• English:
  • Mandarin:
  • Thai:
  • Vietnamese:

The social media pack can be downloaded from: (available in English, Thai, and Vietnamese)

For further information please contact:
John Bleho, Media and Communications Specialist
UNODC Regional Office for Southeast Asia and the Pacific
T: (+66) 2288.2091 | M: (+66) 81.750.0539 | E: This e-mail address is being protected from spambots. You need JavaScript enabled to view it

This press release in PDF
This press release in Thai
This press release in Vietnamese

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On July 31, 2013, Thailand commemorated World Ranger Day in Pangsida National Park at Sa Kaew Province. The event paid tribute to fallen and injured rangers in the line of duty, and celebrated the work of rangers in protecting the world's natural treasures and resources.

Mr. Vichet Kasemthongsri, Minister of Natural Resources and Environment, along with Udom Graiwattnuson, Secretary General of the Ministry of National Resources and Environment, attended the ceremony. The event was put on and sponsored by The World Heritage Site, DNP, Freeland Foundation and IUCN, which was the first World Ranger Day event held in Thailand. The attendees included rangers, students and civilians from the local community.

Mr. Vichet expressed the importance of the ranger's duties in protecting and preserving the natural resources and environment. In the past 10 years, there have been 1,000 rangers who have lost their lives on the line of duty. This past year, there were 83 casualties and 49 injuries collectively around the world. A recent significant case involved the forest rangers in the area of Dong Phaya Yen, Khao Yai district, where 3 rangers lost their lives and 4 others were wounded.

Thai rangers are set out to protect 73 million hectares, however, the funds to support that capacity is very limited. A rising issue of illegal logging of rosewood creates a greater risk for the rangers trying to protect the natural environment. Mr. Vichet promised to establish a welfare fund for fallen and wounded rangers, along with support for their family members.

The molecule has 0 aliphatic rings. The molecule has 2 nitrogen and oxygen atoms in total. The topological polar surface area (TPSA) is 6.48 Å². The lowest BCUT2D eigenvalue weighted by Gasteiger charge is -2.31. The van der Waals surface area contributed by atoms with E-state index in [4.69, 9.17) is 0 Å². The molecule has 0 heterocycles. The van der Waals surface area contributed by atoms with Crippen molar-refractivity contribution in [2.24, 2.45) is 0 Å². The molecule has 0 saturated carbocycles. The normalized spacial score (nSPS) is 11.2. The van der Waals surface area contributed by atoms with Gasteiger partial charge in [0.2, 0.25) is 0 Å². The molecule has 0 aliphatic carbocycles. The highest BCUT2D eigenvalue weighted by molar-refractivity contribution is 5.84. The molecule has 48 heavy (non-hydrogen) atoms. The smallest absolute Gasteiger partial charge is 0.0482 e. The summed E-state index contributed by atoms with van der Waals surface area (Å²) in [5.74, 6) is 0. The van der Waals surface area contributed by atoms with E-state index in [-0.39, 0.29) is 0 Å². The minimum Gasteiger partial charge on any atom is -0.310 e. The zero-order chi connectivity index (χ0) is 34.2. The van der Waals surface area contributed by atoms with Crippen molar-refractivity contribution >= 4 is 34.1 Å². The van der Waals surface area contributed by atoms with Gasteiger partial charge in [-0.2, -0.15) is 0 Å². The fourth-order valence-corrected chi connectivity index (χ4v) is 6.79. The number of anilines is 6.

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(Bangkok, 12 July 2013) Between August 8 and August 22, 2012, government agencies from Asia and the United States participated in a global operation that aims to disrupt the widespread trading of protected wildlife and wildlife parts through the internet. Operation Wild Web joined the efforts of service special agents and conservation officers from the United States, lead by the U.S. Fish and Wildlife Service, with counterpart task forces and officers from Singapore, Thailand, and Indonesia, in the ASEAN region.

Operation Wild Web resulted in 154 “buy/busts” in the United States, involving 30 Federal wildlife crimes and 124 violations of State wildlife laws. Coordination of the operation in ASEAN-WEN has also exposed online trafficking of live protected birds and tiger and leopard skins in Southeast Asia. Wildlife and wildlife products seized during Operation Wild Web included the pelts of endangered big cats such as Sumatran tiger, leopard and jaguar; live migratory birds; sea turtle shells and sea turtle skin boots; whale teeth; elephant ivory; migratory bird mounts; walrus ivory; and other items.

Participating and supporting government agencies in Southeast Asia include Indonesia’s Ministry of Forestry and National Police, Singapore’s Agri-Food and Veterinary Authority (AVA), and Thailand’s Royal Thai Police and Department of National Parks, Wildlife, and Plant Conservation (DNP). The Humane Society of the United States, the International Fund for Animal Welfare (IFAW), the Wildlife Conservation Society (WCS), and FREELAND Foundation also provided assistance during the operation.

In support of the Operation Wild Web, Myanmar also reported having confiscated in 4 separate incidents the following wildlife and wildlife products: 7 alive hill mynas; 74 alive parakeets; and fresh and dried sambar meat. Actions have been taken against offenders under the Protection of Wildlife and Protected Areas Law. Participating agencies included the Alaungdaw Katthapa National Park, the Region Forest Department, the Myanmar Police Force, the Hukaung Valley Wildlife Sanctuary, and the Wildlife Police Force.


Additional read and photographs of seizures available at (U.S. Fish and Wildlife Service)


For more information, please contact:
ASEAN-Wildlife Enforcement Network
Program Coordination Unit
email: This e-mail address is being protected from spambots. You need JavaScript enabled to view it 
Tel: +66-(0)2-940 6286